Finland’s entry into NATO has shone a spotlight on the impressive capabilities and practices it brings to Europe’s collective defence and security table, particularly under Article 3 of the North Atlantic Treaty. In the 1990s, as other European countries cashed in the post-Cold War peace dividend, Finland never dropped its guard, maintaining its conscription-based model. In contrast with most European NATO members, Finland has maintained a deep arsenal, a lesson in self-reliance retained from the Winter War in 1939-40, now having to be relearned more widely in Europe in the light of battlefield experience from Ukraine. After significant defence spending increases since 2020, Finland entered NATO committing well above 2% of its GDP to defence, including a US$10 billion pledge to acquire 64 F-35A fighter jets—not far off Australia’s inventory. Its navy is replacing patrol boats and minelayers with new corvettes.
While Finland has good reason to be confident in its ability to fend off conventional military probes from Russia, especially given Russia’s poor offensive performance against Ukraine, the longest-standing lacuna in its deterrence toolkit has been in the nuclear domain. Access to NATO’s nuclear umbrella was an important driver behind Helsinki’s decision to enter the alliance, given Vladimir Putin’s willingness to issue nuclear threats and Russia’s lowered doctrinal threshold for the use of nuclear weapons.
Finland and Sweden, which is on course to join NATO later this year and is also heavily reinvesting in defence, can exploit their geography in ways that constrain Russia’s offensive options in the Baltic and High North. In short order, the Baltic has been transformed into a ‘NATO lake’, raising the risks for Russia’s Baltic fleet and Kaliningrad if hostilities with NATO were ever seriously in prospect (notwithstanding the suspected sabotage of seabed infrastructure in peacetime). Prime Minister Petteri Orpo said at the forum that Helsinki’s membership of NATO wouldn’t be complete until Sweden joined, underlining the closeness of Finland’s relationship with its neighbour to the west.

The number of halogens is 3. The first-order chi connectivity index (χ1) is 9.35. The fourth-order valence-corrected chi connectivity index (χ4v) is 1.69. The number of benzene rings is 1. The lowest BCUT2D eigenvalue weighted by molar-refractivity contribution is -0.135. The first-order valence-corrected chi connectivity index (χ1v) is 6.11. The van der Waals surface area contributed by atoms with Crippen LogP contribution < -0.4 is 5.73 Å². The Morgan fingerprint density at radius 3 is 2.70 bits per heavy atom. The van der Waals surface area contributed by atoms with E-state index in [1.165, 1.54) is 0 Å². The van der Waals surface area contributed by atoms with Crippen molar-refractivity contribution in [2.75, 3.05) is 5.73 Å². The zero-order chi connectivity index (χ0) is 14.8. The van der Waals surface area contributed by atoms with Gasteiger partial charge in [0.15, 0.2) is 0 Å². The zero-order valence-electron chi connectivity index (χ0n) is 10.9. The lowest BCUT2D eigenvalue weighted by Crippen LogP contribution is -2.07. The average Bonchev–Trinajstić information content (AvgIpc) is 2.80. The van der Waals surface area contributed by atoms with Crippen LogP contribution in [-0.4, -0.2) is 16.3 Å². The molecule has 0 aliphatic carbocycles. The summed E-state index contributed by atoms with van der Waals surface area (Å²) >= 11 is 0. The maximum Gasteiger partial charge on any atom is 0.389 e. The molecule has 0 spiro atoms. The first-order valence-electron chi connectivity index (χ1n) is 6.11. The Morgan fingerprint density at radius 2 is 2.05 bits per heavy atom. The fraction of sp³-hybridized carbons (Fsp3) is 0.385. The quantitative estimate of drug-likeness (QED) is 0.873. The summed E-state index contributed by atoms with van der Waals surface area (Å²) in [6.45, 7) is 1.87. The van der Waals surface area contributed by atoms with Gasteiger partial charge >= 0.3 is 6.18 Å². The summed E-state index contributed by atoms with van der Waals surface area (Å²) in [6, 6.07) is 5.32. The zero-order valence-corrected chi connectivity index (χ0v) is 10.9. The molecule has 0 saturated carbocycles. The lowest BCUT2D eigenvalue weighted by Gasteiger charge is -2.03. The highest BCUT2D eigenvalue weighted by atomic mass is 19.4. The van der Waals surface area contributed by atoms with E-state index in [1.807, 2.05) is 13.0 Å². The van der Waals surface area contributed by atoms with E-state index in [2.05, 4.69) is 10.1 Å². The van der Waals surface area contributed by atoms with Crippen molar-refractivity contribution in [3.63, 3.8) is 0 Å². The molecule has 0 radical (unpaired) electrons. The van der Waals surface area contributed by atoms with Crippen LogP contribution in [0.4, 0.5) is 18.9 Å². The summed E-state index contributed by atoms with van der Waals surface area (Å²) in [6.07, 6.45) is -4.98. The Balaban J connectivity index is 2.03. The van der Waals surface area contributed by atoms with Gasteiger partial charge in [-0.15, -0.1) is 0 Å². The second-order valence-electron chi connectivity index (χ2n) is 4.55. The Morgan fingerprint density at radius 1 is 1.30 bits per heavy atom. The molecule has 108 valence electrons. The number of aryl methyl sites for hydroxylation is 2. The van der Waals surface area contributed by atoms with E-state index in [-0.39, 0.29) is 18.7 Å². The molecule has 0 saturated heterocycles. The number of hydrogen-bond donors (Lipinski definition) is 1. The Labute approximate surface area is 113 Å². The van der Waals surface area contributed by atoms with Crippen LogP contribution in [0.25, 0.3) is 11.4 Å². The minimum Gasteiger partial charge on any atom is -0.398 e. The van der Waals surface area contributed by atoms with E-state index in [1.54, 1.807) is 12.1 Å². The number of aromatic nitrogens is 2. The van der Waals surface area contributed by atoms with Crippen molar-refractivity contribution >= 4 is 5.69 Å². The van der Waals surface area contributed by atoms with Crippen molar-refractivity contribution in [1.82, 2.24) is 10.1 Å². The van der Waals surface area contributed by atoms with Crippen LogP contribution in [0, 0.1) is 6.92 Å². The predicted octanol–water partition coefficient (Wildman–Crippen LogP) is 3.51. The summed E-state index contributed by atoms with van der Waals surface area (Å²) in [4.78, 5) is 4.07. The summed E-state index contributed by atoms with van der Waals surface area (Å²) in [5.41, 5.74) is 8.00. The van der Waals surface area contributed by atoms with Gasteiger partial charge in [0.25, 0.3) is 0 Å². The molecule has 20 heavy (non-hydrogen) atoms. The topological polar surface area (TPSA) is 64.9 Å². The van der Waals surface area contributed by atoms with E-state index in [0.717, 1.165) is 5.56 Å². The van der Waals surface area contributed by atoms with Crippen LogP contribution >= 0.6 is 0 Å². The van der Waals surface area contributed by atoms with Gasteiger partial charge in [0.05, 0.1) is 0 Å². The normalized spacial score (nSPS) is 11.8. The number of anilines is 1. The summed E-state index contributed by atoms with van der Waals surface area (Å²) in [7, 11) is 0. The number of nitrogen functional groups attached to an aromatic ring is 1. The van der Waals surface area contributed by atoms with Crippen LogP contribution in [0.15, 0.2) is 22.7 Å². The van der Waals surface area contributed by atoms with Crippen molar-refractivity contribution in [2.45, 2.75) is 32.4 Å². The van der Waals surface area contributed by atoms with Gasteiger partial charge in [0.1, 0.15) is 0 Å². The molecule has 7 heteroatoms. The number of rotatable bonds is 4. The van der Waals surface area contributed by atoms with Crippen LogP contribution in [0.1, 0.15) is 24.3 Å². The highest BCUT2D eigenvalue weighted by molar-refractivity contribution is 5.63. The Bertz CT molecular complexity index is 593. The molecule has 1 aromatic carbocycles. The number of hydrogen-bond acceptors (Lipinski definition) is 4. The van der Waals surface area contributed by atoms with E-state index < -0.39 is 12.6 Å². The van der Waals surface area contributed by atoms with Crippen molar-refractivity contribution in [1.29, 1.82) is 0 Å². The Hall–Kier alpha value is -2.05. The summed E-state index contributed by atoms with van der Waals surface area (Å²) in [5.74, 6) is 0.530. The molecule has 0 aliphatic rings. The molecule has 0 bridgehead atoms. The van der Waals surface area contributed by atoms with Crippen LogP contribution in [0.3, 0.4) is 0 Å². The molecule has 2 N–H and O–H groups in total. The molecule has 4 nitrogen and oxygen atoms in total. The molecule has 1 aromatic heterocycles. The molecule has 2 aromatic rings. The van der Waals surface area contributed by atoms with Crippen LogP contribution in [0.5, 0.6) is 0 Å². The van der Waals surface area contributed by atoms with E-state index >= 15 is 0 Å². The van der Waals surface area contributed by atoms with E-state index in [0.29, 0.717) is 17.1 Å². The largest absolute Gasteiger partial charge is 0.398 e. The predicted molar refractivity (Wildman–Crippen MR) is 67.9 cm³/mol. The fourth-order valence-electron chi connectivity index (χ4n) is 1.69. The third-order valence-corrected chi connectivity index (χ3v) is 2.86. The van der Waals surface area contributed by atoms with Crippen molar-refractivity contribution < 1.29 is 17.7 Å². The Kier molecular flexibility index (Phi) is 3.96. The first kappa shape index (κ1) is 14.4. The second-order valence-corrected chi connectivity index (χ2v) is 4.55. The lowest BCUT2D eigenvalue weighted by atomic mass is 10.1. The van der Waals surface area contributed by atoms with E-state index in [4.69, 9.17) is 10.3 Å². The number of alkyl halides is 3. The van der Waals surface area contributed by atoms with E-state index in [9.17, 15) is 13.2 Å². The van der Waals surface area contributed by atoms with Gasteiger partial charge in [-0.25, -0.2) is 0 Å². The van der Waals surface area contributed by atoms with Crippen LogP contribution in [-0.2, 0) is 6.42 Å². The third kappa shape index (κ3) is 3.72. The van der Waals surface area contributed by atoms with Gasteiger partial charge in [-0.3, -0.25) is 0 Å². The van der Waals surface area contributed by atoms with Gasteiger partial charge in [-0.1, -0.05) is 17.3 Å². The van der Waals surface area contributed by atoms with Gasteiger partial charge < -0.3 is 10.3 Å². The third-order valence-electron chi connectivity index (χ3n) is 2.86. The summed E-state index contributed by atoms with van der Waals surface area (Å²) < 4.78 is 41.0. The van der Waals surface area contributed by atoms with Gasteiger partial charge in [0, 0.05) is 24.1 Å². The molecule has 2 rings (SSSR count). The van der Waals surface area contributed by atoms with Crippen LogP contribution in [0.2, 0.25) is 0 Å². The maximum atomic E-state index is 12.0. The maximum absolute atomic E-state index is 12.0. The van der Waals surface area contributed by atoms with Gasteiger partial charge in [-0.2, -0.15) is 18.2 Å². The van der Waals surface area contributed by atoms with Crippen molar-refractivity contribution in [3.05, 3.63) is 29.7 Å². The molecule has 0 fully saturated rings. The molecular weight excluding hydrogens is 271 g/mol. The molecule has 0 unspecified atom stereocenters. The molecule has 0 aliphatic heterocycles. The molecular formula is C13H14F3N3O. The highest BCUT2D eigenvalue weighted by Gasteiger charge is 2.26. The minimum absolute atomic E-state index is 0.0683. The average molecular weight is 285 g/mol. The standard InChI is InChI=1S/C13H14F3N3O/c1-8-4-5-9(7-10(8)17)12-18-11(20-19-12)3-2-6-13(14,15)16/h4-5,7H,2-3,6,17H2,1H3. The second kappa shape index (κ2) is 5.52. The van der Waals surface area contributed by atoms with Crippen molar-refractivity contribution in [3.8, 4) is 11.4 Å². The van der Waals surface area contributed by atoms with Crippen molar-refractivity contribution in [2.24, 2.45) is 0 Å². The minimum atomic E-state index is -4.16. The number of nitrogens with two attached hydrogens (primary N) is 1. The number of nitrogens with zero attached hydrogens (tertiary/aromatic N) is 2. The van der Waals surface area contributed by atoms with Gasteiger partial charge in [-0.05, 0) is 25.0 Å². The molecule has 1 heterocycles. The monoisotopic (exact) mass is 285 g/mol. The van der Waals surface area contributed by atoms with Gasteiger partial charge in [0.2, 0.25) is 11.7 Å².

Finnish authorities’ recent identification of a Hong Kong-registered container ship, along with a Russian vessel, as potentially being involved in damaging a gas pipeline and separate communications cables running across the Gulf of Finland could—if the investigation finds evidence of state involvement—prompt a reassessment of China’s intentions and the risks posed by its deepening security partnership with Russia. Until now, Helsinki has tended to resist the proposition that Beijing and Moscow pose a concerted challenge. NATO membership bolsters Finland’s defence and security, but it could also make the country a target for retaliation below the threshold of armed conflict on a wider international stage. Paying more attention to the Indo-Pacific is therefore prudent.
Between them, the Nordic and Baltic countries have added significant aggregate to the balance of military power and political resolve in Europe as a whole. Finland’s and Sweden’s entries into NATO bring a cohesion to Europe’s defence and deterrence posture that had been missing, even during the Cold War. The abandonment of decades-long neutrality was a bold and unexpected step for Finland to take, adapting to a fundamental change in its strategic circumstances. That ought to be the new definition of Finlandisation.
Euan Graham is a senior analyst at ASPI.
This article was first published by the Australian Strategic Policy Institute.
Image: Jne Valokuvaus / Shutterstock.com